An Aroostook County man who relies on MaineCare for transportation to his medical appointments suffered a burst gallbladder and was hospitalized for three days in August after a transportation broker failed to arrange the ride he needed for a surgical procedure.
Elderly residents elsewhere in Maine were left standing at the curb, and cancer patients missed their treatments.
Those were among the 266 complaints reported to the Department of Health and Human Services for the month of August by the transportation brokers at the heart of Maine’s troubled program to provide non-emergency medical transportation for low-income residents.
But the written log, obtained by the Portland Press Herald under the Freedom of Access Act, falls far below the number of people who complained, DHHS officials said Monday.
The officials said they will soon offer a more detailed explanation of the discrepancy between the 266 complaints reported by the brokers and the thousands of calls received on complaint lines to the companies and the DHHS.
All but three of the complaints were lodged against the two out-of-state contractors that Maine hired to manage the $40 million-a-year service for about 45,000 Mainers. Connecticut-based Coordinated Transportation Solutions has six contracts covering most of the state, and Atlanta-based LogistiCare has a single contract for the York County region.
The three other complaints were against the only local company that won a broker contract, Penquis in the Bangor region.
The program has been under fire since Aug. 1, when the state switched from a decentralized system of local nonprofits arranging and delivering rides to a system in which brokers coordinate the rides in eight regions, often using the local nonprofits to provide the rides.
Maine revamped its system to comply with new federal Medicaid rules for transparency and accountability, to reduce potential abuse. Critics have said the state could have devised a system – like Vermont’s – that met Medicaid rules but maintained the system that relied on local transportation agencies.
The new system has been beset with logistical problems, and thousands of patients have missed rides to doctor’s offices, physical therapy, mental health counseling and other needed appointments.
The 266 reported complaints are far fewer than the thousands of people who have complained, state and company officials said, because of discrepancies in the way the complaints were counted.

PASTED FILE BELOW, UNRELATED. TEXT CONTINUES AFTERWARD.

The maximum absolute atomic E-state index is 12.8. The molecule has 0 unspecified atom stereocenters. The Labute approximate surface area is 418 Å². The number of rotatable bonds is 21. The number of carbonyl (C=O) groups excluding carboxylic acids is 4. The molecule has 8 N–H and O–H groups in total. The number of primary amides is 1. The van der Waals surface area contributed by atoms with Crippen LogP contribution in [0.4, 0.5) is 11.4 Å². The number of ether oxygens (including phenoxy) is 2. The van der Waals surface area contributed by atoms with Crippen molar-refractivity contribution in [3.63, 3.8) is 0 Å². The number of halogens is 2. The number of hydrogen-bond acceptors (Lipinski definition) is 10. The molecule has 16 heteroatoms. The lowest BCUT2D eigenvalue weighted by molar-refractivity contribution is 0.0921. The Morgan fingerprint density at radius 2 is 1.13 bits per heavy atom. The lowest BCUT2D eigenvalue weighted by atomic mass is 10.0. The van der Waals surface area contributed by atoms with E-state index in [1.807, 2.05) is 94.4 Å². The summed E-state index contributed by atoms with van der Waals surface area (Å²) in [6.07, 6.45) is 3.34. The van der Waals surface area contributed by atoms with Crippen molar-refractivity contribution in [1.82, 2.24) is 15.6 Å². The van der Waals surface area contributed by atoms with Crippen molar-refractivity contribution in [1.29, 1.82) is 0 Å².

John Martins, spokesman for the DHHS, said the gap centers on the thousands of people calling complaint lines vs. the official, written complaints the brokers submitted to the state. The contractors are required to provide the state with monthly reports on a number of issues, including complaint data.
The reasons for the discrepancies will be explained more this week, state officials said.
David White, president of Coordinated Transportation Solutions, said he apologizes for the difficult start in August but expects there are now many more satisfied customers. For instance, people are now getting through to the company’s call center in an average of 22 seconds, White said, while previously some couldn’t get through at all because the lines were overwhelmed.
“We’re feeling like we’re making significant progress,” he said. “August was a very bad month, and we regret that very much.”
But for Cynthia Dow of Augusta, who has complained numerous times about Coordinated Transportation Solutions, the system hasn’t improved.
Dow, who has severe back problems and can barely walk, said filing a complaint wasted many hours of her time. She took meticulous notes and filed many complaints, and also griped directly to the state. But she said that for August and September, her rides often failed to show or were late.
Dow said the service’s reliability improved recently, but only after she figured out a way to mostly circumvent Coordinated Transportation Solutions. She now contacts the Kennebec Valley Community Action Program, which provides the rides, and copies the information to the contractor.
“I couldn’t keep calling and complaining. It was taking up too much of my day,” Dow said.
Dow said she believes that most people would have given up trying to get rides from Coordinated Transportation Solutions, especially MaineCare recipients, some of the state’s most vulnerable residents.
Each complaint released by the DHHS includes a narrative of what happened.
The man whose gallbladder burst said he was hospitalized for three days because he missed his ride. Other people complained about missed rides to crucial appointments such as radiation treatments.
Joe Lawlor can be contacted at 791-6376 or at: